According to the results of a new study, people who seem to have an addiction to working are much more likely to suffer with low back pain (LBP), mental health problems, and somatic sicknesses when compared to nonworkaholics. The study, which was led by Ko Matsudaira of the Clinical Research Center for Occupational Musculoskeletal Disorders at Kanto Rosai Hospital in Japan, is one of the few to look at the effect of workaholic behaviors on psychological and physical health.
Workaholism is defined as the habit of working obsessively, working more than is required, and continuing to think about work when at home. Workaholics often have difficulty disengaging from work, and choose work over leisure and family time. There is some evidence supporting a link between workaholic behavior and poor mental health.
Matsudaira’s study is the first to look at how workaholic behavior affects LBP, an often chronic and debilitating condition that can have significant negative effects on mental and physical well-being. Further, this study is among the first to look at how workaholism is related to absenteeism. While at first glance, one would think that a workaholic would not miss time from work, LBP and mental distress caused by workaholism could increase absenteeism.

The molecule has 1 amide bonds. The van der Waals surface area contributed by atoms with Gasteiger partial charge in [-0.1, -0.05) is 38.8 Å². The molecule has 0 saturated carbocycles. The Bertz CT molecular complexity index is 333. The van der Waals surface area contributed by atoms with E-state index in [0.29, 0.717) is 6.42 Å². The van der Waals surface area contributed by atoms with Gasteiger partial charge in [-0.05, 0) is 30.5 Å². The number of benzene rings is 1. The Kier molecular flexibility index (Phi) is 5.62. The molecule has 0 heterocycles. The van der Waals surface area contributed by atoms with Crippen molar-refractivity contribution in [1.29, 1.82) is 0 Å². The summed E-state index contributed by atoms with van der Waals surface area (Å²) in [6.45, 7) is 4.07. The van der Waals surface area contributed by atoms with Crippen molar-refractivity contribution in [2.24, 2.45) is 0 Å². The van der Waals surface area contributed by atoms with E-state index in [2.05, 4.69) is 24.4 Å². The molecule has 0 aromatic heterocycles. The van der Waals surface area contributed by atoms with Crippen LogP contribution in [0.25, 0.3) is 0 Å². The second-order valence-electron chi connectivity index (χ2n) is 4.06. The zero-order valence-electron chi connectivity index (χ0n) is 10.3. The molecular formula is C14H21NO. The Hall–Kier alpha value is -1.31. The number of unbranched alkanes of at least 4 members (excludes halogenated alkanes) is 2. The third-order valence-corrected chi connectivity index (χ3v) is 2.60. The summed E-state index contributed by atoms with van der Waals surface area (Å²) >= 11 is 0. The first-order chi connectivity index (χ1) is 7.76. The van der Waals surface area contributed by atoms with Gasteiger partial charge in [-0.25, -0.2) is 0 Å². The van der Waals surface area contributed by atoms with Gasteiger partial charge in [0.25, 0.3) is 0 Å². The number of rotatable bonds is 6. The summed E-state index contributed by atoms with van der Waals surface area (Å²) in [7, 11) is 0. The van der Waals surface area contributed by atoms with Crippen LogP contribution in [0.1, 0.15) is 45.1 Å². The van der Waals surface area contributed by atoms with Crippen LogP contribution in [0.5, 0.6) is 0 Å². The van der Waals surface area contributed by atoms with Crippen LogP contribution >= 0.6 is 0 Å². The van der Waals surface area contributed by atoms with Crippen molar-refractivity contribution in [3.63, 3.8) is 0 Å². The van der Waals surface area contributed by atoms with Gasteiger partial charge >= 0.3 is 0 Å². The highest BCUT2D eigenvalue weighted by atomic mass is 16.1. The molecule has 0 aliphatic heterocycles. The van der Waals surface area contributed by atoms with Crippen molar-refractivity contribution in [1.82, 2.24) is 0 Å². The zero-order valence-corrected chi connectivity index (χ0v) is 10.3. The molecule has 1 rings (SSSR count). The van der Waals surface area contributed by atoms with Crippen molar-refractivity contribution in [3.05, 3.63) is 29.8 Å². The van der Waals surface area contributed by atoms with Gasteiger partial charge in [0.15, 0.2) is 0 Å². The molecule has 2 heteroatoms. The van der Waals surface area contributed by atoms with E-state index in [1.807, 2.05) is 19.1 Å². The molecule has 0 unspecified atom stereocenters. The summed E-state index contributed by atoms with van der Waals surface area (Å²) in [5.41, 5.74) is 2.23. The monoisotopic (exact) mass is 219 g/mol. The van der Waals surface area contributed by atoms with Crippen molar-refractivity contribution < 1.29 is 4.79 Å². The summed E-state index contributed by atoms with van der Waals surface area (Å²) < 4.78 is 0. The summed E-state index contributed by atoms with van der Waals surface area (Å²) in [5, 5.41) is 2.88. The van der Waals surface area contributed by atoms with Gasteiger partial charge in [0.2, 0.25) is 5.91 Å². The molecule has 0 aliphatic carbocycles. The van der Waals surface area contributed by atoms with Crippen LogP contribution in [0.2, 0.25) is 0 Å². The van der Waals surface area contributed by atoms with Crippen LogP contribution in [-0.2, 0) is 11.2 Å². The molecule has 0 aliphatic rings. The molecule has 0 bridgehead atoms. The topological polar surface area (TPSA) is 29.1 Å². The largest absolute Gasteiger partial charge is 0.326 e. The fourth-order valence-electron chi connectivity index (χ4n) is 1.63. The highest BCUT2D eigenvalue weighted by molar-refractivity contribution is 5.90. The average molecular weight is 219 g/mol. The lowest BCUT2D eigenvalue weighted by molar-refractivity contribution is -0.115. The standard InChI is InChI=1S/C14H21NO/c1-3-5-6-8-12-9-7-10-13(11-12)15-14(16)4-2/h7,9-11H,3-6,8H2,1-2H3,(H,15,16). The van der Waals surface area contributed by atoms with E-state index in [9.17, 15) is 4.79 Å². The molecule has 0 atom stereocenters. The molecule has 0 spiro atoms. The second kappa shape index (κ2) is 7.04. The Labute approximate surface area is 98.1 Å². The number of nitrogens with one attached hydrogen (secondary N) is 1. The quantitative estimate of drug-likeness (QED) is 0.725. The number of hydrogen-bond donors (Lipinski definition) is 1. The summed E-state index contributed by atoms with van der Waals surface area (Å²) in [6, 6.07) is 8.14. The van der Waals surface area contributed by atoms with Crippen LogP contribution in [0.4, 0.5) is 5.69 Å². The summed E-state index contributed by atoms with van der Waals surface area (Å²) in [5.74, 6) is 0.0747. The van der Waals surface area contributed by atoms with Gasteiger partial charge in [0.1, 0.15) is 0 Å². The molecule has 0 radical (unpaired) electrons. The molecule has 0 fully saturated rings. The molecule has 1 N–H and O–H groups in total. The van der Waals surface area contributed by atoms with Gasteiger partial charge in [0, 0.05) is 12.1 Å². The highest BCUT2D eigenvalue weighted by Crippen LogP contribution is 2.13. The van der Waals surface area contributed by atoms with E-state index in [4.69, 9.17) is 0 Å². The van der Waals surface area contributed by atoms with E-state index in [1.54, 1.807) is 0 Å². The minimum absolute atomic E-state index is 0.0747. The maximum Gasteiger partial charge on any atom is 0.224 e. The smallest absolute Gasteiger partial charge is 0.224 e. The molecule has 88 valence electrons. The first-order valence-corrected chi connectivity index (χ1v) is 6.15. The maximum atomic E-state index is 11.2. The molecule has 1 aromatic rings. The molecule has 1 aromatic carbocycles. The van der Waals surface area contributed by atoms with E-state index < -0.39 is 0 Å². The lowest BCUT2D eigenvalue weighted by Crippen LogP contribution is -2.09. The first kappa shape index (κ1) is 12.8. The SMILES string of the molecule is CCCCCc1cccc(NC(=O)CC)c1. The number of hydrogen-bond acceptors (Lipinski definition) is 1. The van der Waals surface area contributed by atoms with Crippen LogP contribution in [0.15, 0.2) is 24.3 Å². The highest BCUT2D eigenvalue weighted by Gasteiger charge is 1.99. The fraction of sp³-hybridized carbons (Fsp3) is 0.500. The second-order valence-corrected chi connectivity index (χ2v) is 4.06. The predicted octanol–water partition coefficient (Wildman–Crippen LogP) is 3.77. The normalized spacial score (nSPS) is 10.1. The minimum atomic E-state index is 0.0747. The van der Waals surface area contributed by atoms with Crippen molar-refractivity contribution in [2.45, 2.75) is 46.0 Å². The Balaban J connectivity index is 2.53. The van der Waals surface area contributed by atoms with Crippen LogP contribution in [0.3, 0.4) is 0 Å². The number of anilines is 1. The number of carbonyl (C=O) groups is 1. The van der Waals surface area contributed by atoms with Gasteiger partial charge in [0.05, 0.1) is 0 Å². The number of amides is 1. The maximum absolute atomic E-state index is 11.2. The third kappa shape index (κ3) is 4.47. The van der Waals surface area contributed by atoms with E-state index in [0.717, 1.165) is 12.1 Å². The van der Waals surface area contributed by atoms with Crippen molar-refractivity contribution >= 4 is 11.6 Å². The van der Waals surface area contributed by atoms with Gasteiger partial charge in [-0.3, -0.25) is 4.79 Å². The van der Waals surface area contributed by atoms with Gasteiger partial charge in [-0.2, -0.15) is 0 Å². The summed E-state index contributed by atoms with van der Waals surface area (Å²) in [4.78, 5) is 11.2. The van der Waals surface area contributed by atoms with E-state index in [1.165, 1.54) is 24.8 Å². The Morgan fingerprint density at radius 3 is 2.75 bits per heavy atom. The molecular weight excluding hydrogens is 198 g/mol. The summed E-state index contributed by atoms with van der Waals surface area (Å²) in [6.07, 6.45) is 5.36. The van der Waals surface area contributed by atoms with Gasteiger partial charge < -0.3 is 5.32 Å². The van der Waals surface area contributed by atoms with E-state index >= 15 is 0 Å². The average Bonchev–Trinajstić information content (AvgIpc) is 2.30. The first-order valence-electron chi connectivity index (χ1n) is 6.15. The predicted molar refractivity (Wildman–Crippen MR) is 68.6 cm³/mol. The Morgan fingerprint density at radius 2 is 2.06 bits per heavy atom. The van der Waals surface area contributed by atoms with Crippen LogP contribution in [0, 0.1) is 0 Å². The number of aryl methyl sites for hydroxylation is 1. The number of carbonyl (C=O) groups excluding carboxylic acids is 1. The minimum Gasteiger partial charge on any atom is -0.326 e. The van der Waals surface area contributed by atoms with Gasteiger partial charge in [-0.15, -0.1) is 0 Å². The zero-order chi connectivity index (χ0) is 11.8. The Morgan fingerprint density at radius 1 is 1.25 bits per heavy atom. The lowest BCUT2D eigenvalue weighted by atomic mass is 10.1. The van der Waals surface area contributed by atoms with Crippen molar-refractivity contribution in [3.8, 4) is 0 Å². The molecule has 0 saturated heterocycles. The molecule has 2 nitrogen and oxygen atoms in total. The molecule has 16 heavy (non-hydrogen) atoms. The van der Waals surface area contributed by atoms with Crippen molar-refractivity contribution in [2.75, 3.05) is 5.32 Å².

For the study, Matsudaira conducted an internet questionnaire survey on nearly 4,000 Japanese workers from various types of jobs, including professional, manual labor, and desk jobs. The results revealed that workaholics were much more likely to have LBP than individuals who did not have workaholism. This finding remained constant even after controlling for the type of job conducted. Further, poor mental health, high levels of stress, and poor sleeping patterns coalesced to decrease overall well-being, leading to higher rates of depression among those with workaholism.
Surprisingly, despite having an intense commitment to work, workaholics were more likely than others to miss work due to mental health problems. These results suggest that compulsive and addictive work behaviors can compromise overall quality of life and well-being. Matsudaira added, “Our current data support the association of workaholism and poor psychological health and the chain of associations needs to be tested in subsequent investigations.”
Matsudaira, K., Shimazu, A., Fujii, T., Kubota, K., Sawada, T., et al. (2013). Workaholism as a risk factor for depressive mood, disabling back pain, and sickness absence. PLoS ONE 8(9): e75140. doi:10.1371/journal.pone.0075140
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